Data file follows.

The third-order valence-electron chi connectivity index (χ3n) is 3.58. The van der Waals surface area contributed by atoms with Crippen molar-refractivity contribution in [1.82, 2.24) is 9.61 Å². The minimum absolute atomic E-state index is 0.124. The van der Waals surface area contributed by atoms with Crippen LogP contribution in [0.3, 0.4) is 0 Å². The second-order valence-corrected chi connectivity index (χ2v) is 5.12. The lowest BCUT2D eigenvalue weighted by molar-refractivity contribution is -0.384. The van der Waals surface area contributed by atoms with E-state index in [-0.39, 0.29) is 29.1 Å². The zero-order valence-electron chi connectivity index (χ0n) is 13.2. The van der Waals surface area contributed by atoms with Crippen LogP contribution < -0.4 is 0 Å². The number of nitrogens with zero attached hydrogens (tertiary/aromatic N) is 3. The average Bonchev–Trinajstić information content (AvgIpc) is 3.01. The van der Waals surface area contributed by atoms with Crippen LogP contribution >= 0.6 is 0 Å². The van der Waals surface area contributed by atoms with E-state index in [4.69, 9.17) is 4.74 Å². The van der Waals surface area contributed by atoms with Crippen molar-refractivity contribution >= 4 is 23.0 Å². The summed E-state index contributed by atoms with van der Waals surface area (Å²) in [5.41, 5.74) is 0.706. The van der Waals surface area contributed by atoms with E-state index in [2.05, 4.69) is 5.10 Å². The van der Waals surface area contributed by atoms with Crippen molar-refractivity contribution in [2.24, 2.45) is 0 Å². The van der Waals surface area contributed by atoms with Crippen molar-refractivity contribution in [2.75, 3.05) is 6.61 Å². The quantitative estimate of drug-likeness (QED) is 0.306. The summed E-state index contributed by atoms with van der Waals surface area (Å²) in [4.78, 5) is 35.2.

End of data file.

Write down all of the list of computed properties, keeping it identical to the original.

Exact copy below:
The third-order valence-electron chi connectivity index (χ3n) is 3.58. The van der Waals surface area contributed by atoms with Crippen molar-refractivity contribution in [1.82, 2.24) is 9.61 Å². The minimum absolute atomic E-state index is 0.124. The van der Waals surface area contributed by atoms with Crippen LogP contribution in [0.3, 0.4) is 0 Å². The second-order valence-corrected chi connectivity index (χ2v) is 5.12. The lowest BCUT2D eigenvalue weighted by molar-refractivity contribution is -0.384. The van der Waals surface area contributed by atoms with E-state index in [-0.39, 0.29) is 29.1 Å². The zero-order valence-electron chi connectivity index (χ0n) is 13.2. The van der Waals surface area contributed by atoms with Crippen LogP contribution < -0.4 is 0 Å². The number of nitrogens with zero attached hydrogens (tertiary/aromatic N) is 3. The average Bonchev–Trinajstić information content (AvgIpc) is 3.01. The van der Waals surface area contributed by atoms with Crippen LogP contribution >= 0.6 is 0 Å². The van der Waals surface area contributed by atoms with E-state index in [4.69, 9.17) is 4.74 Å². The van der Waals surface area contributed by atoms with Crippen molar-refractivity contribution >= 4 is 23.0 Å². The summed E-state index contributed by atoms with van der Waals surface area (Å²) in [5.41, 5.74) is 0.706. The van der Waals surface area contributed by atoms with E-state index in [2.05, 4.69) is 5.10 Å². The van der Waals surface area contributed by atoms with Crippen molar-refractivity contribution in [2.24, 2.45) is 0 Å². The van der Waals surface area contributed by atoms with Crippen molar-refractivity contribution in [2.75, 3.05) is 6.61 Å². The quantitative estimate of drug-likeness (QED) is 0.306. The summed E-state index contributed by atoms with van der Waals surface area (Å²) in [4.78, 5) is 35.2.